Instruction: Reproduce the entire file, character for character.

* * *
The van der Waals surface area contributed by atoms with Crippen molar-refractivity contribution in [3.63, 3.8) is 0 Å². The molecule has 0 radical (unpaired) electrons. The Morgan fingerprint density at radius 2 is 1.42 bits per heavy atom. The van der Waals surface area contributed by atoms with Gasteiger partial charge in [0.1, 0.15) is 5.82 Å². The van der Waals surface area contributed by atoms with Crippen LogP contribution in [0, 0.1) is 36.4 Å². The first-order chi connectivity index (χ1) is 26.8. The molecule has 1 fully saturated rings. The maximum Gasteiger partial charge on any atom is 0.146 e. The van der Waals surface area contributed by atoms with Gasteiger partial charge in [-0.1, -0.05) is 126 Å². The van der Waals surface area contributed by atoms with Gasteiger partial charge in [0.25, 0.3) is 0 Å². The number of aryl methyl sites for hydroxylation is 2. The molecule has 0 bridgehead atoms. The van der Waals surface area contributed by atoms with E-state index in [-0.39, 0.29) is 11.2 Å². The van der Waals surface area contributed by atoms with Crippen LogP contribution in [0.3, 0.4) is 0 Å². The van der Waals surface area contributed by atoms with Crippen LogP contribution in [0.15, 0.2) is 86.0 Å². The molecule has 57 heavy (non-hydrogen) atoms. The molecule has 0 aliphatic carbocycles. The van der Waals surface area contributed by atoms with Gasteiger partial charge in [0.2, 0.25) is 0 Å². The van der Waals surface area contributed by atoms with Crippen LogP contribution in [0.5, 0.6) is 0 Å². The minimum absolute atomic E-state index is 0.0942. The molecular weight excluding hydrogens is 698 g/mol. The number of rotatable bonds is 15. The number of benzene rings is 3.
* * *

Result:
The van der Waals surface area contributed by atoms with Crippen molar-refractivity contribution in [3.63, 3.8) is 0 Å². The molecule has 0 radical (unpaired) electrons. The Morgan fingerprint density at radius 2 is 1.42 bits per heavy atom. The van der Waals surface area contributed by atoms with Gasteiger partial charge in [0.1, 0.15) is 5.82 Å². The van der Waals surface area contributed by atoms with Crippen LogP contribution in [0, 0.1) is 36.4 Å². The first-order chi connectivity index (χ1) is 26.8. The molecule has 1 fully saturated rings. The maximum Gasteiger partial charge on any atom is 0.146 e. The van der Waals surface area contributed by atoms with Gasteiger partial charge in [-0.1, -0.05) is 126 Å². The van der Waals surface area contributed by atoms with Gasteiger partial charge in [0.25, 0.3) is 0 Å². The number of aryl methyl sites for hydroxylation is 2. The molecule has 0 bridgehead atoms. The van der Waals surface area contributed by atoms with E-state index in [-0.39, 0.29) is 11.2 Å². The van der Waals surface area contributed by atoms with Crippen LogP contribution in [0.3, 0.4) is 0 Å². The van der Waals surface area contributed by atoms with Crippen LogP contribution in [0.15, 0.2) is 86.0 Å². The molecule has 57 heavy (non-hydrogen) atoms. The molecule has 0 aliphatic carbocycles. The van der Waals surface area contributed by atoms with Gasteiger partial charge in [0.2, 0.25) is 0 Å². The van der Waals surface area contributed by atoms with Crippen LogP contribution in [0.5, 0.6) is 0 Å². The minimum absolute atomic E-state index is 0.0942. The molecular weight excluding hydrogens is 698 g/mol. The number of rotatable bonds is 15. The number of benzene rings is 3.